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Data with a purpose

Open data are of little use if they don´t have a purpose. In this same Abrelatam-ConDatos forum, several speakers have insisted that data are not an end but an input.

Let´s be clear about something, opening data just for the sake of it will not generate significant changes in the management of State transparency and the development of innovative ideas to improve the quality of people´s lives.

That will only happen when, together, we educate ourselves and learn how to use them so that they generate a tangible benefit.

That´s our purpose every time we get involved in events like this, in Data Expeditions, Hackatones, or any other activity where knowledge is shared to manage, for better, open data.

We, journalists, civil society, open data activists and, of course, governments committed to openness, are in this together: providing resources and spaces to give citizens the necessary tools to scrutinize their data with expertise and judgment.

Why is journalism interested in open data?

In the book The Elements of Journalism, Bill Kovach and Tom Rosenstiel said:

“The purpose of journalism is to provide citizens with the information they need to be free and able to govern themselves.”

Journalists are mediators of information. Given the passive nature that public information has had so far, we have become the vehicle to request data that are of public interest, to transform them into news and deliver them to the people.

Having quality and updated open data is indispensable; it facilitates and expands our responsibility of being guardians of public interest, investigating, and denouncing those situations that foster inequality and injustice in our society.

But open data are not only crucial for journalism to fulfill its purpose, they are vital for any citizen interested in learning, analyzing data on their own, forming an opinion, sharing them with others and increasing the power of their conclusions by uniting them to those of others.

That is, open data are a tool to empower people; perhaps this is why there are some governments that fear to make them accessible.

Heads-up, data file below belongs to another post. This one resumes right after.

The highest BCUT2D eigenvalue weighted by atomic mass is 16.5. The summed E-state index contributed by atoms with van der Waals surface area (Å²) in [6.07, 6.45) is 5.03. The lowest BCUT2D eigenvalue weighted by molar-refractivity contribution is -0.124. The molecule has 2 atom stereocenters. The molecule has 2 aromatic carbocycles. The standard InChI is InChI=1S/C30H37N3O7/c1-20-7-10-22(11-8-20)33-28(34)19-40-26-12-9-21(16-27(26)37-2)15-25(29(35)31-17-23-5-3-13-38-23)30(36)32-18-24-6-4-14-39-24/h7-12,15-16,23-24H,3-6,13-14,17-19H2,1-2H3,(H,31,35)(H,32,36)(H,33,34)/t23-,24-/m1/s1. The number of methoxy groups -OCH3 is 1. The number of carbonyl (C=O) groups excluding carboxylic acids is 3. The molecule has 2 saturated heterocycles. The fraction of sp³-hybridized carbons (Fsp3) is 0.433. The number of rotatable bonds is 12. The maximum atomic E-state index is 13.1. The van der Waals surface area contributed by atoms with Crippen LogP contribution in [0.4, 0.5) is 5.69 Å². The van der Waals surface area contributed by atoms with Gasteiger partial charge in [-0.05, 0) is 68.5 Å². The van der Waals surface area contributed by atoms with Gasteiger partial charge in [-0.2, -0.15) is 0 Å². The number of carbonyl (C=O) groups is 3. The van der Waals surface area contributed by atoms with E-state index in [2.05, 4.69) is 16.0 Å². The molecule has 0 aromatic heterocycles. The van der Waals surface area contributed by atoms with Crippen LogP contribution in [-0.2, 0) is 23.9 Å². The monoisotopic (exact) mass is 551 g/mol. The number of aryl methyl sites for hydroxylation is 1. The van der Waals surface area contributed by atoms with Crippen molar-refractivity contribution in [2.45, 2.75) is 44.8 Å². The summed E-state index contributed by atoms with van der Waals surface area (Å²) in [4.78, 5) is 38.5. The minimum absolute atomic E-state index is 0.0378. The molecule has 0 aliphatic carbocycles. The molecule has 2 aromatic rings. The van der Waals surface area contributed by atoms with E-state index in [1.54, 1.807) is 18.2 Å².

Open data are not a fad, they are a necessity in a society that is, fortunately, increasingly pushing for greater participation in the decision-making process and requiring greater accountability from those to whom power is delegated.

Since 2007, when pioneers who laid the foundations of open data movement gathered in California, the interest in this philosophy has increased, being governments and the civil society the perfect equation.

Out of the 64 countries committed to the Open Government initiative, started in 2011, 13 are from Latin America. One fifth of the countries promoting the openness are Latin; we are saying that these governments are committed to be proactively accountable, to be more open to all kinds of information they produce, and to improve their ability to respond to their citizens.

Behind open data is the fulfillment of the right of access to information, the freedom that everyone should have to seek, to receive, and to disclose information held by public institutions.

Notes:
1 On information declared confidential
In Costa Rica, for example, confidential information is not clearly defined. The Constitution, while guaranteeing free access to administrative departments for purposes of information of public interest, warns that State Secrets remain safe. However, the General Prosecutor’s Office has noted that: “in order to determine that some information is confidential or, where appropriate, that it represents a State Secret, as well as the restrictions based on public order, legislation is needed to regulate the matter”. An interesting case occurred in February 2015 when the Minister of Justice refused to hand over data on prison overcrowding to the journalist David Delgado, alleging confidentiality. Nevertheless, days after, the judges of the Constitutional Chamber ordered the Minister to provide the information for being of public interest.
2 On the principle of disclosure of information
In this regard, I point out the answer of the Bar Association of Costa Rica to two requests for access to the database of its members, filed by journalists Alejandro Fernandez and David Delgado, from Grupo Nación in 2013 and 2015. The Bar argued that by placing the information of its members on its Website, it complied with its duty to inform, that the format in which these data are found is not of its business. Therefore, if the information was of any interest, it had to be downloaded from the Website, even when it means doing so member by member (at least 25,000 records). In this case, the judges of the Constitutional Chamber accepted that answer from the Bar and flatly rejected the writs of amparo previously filed.